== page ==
Source: AdobeStock / Jiri
The US Securities and Exchange Commission (SEC) request for “terabytes” of Slack messages between Ripple employees is “extraordinarily burdensome and highly disproportionate,” argued Ripple on Monday. Meanwhile, following a massive rally, XRP is the worst performer among the top 10 coins today.
Ripple’s letter to Magistrate Judge Sarah Netburn adds that collecting all the requested data would be expensive as well—with costs going up to USD 1m just to collect and process the data, without the additional cost of hosting, reviewing, and producing it.
The “Ripple Opposition to Slack Communications Motion to Compel” was sent to the Southern District of New York Judge on August 16, arguing that Ripple had already made a “reasonable offer of compromise” to review and produce additional messages from the nine custodians who had the highest volume of Slack communication.
These custodians, Ripple says, sent over half a million messages between them during the relevant period, some of which had already been produced during Ripple’s collection and production of responsive private channel data.
On the other hand, the SEC’s request for Ripple to provide “a much larger amount of data that is clearly disproportionate” would have been “overly burdensome even at the start of discovery and Ripple would have objected to it at that time had it fully understood the scope of the Slacks that would need to be searched,” the letter adds.
Additionally, it is “disproportionate” in the light of messages already produced. Finally, Ripple adds that there is precedent that discovery requests for Slack data are “uniquely burdensome and costly,” citing two previous court cases where this has been ruled.
The document adds that,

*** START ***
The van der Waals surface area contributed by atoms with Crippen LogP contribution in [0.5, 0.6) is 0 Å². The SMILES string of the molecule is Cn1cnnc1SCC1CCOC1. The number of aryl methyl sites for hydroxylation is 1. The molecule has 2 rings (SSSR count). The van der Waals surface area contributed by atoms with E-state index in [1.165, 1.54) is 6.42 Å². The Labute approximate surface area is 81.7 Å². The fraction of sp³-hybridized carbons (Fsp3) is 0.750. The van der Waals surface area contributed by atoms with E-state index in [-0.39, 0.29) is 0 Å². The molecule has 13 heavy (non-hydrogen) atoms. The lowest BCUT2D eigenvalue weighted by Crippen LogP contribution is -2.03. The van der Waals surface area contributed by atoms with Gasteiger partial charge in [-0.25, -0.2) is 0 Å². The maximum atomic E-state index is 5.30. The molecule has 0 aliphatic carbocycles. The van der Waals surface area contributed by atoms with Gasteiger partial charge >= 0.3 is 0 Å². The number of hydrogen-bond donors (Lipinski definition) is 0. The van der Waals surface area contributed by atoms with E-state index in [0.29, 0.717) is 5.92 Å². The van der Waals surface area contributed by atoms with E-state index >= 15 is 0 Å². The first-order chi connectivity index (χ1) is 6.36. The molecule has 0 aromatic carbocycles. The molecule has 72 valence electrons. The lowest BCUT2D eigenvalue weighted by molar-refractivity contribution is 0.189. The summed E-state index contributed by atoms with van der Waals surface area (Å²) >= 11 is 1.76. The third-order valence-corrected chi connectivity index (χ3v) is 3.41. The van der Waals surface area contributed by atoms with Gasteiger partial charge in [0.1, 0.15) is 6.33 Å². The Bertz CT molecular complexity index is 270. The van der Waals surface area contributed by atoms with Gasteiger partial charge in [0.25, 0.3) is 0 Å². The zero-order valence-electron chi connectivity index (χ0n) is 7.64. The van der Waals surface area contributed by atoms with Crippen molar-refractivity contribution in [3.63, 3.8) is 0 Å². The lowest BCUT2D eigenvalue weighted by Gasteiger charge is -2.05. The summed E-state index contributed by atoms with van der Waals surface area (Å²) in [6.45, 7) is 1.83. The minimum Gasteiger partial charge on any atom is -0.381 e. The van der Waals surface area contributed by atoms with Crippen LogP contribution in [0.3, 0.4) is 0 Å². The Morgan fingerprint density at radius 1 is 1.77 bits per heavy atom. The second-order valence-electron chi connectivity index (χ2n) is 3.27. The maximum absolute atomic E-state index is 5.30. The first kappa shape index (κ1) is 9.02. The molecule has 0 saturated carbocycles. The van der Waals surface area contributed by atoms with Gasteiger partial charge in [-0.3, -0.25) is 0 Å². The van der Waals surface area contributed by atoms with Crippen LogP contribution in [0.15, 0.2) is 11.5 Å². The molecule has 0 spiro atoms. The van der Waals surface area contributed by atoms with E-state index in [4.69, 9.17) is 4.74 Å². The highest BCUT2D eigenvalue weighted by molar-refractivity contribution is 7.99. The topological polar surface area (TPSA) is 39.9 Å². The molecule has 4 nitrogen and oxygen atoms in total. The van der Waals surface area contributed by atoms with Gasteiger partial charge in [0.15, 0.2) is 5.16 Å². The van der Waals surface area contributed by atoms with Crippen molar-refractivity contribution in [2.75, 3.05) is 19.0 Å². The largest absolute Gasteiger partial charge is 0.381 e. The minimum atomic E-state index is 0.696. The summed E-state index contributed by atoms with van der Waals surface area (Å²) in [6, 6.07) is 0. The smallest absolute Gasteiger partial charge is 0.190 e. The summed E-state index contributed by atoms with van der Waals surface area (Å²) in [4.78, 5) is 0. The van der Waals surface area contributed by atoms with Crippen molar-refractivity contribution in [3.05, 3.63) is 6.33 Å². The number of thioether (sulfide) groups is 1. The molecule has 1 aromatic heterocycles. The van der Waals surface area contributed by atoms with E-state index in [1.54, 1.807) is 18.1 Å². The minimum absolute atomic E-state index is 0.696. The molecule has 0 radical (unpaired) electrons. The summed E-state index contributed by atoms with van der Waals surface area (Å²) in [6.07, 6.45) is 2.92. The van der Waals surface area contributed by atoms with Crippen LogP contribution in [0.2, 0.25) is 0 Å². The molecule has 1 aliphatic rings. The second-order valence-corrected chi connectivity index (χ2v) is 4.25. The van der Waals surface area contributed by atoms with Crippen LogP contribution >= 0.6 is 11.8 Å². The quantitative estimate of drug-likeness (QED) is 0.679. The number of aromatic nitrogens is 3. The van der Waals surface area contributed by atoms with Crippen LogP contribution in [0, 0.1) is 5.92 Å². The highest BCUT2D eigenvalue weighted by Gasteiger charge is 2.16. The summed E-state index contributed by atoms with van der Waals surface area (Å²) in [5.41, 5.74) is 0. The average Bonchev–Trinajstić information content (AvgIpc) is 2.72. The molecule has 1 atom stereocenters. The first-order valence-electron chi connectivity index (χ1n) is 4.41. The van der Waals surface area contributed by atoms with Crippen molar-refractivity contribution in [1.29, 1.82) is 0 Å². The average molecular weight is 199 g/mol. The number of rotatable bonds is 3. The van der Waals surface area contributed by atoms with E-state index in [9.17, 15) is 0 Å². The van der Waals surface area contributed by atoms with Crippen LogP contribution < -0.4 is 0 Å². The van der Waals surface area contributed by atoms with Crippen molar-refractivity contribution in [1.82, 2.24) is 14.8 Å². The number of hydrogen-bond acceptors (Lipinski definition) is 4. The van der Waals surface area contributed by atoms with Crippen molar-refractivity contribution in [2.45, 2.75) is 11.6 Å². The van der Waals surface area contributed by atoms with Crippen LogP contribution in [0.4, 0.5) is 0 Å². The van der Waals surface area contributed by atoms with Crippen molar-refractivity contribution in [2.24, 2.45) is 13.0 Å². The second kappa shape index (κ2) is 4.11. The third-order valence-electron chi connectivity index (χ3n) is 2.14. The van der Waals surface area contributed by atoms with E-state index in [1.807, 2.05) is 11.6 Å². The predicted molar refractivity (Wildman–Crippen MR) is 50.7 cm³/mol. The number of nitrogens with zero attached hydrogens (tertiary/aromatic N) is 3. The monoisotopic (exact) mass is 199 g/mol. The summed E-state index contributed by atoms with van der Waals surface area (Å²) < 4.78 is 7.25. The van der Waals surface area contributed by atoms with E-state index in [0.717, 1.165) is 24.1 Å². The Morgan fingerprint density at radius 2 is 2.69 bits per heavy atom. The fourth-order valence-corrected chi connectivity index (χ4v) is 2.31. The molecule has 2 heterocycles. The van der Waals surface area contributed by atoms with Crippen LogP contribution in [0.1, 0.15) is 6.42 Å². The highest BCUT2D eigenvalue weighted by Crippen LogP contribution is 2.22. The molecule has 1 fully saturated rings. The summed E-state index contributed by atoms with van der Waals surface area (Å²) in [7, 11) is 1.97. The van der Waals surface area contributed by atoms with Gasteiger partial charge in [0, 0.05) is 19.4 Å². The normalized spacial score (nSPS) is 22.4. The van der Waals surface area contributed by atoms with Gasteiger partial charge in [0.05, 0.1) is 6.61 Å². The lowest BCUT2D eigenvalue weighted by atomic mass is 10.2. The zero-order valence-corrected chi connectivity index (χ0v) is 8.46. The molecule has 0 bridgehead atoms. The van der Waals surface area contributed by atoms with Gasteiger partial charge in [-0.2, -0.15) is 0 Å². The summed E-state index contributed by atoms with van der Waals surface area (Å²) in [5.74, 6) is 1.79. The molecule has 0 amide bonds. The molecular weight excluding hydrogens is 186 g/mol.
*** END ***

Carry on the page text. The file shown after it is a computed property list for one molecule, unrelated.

“[…] Ripple’s e-discovery vendor estimates that it would likely take 12-15 weeks to collect and process the additional data sought by the SEC—which does not even factor in the time it would take to review the Slack messages for responsiveness and privilege. […] (“[D]iscovery cannot continue ad infinitum. There comes a point in time when better is the enemy of the good.”)”
Finally, Ripple claims that the requested documents are “neither critical nor uniquely relevant,” and that the importance of the potential relevance in refreshing witnesses’ memories is “vastly overstated” and “in many cases, misstate[d].”
Ripple’s executives’ attorney James Filan has also revealed on Twitter that the company has filed a Motion to Seal exhibits attached to the SEC’s Motion regarding Slack communications, as well as those that are attached to the company’s opposition to the request, but the two disagree about what should be sealed.
Ripple argues that this data is not relevant to the public, but could hurt the company by revealing sensitive business-related information.
#XRPCommunity #SECGOV v. #Ripple #XRP Ripple filed a Motion to Seal exhibits attached to the SEC's Motion regarding Slack communications and to Seal exhibits attached to Ripple's opposition to the SEC's Motion. The parties currently do not agree on what should be sealed. pic.twitter.com/wvDQazOBQf
— James K. Filan 🇺🇸🇮🇪 (@FilanLaw) August 17, 2021
Meanwhile, Ripple-affiliated XRP coin is the worst performer among the top coins by market capitalization today. It has dropped 6.5% to the price of USD 1.2.
Yet, it is the second-best performer in the top 10 in the past week – having appreciated 44.6% (at 8:46 UTC).
– SEC Demands ‘Terabytes’ of Ripple Employees’ Slack Messages
– Ripple Asks Court to Throw out SEC Case Following Commissioners’ Letter
– SEC Asks Court to Let it See Evidence of Ripple’s ‘XRP Lobbying’
– Settlement Is Most Likely Outcome in Ripple vs. SEC Case – Attorney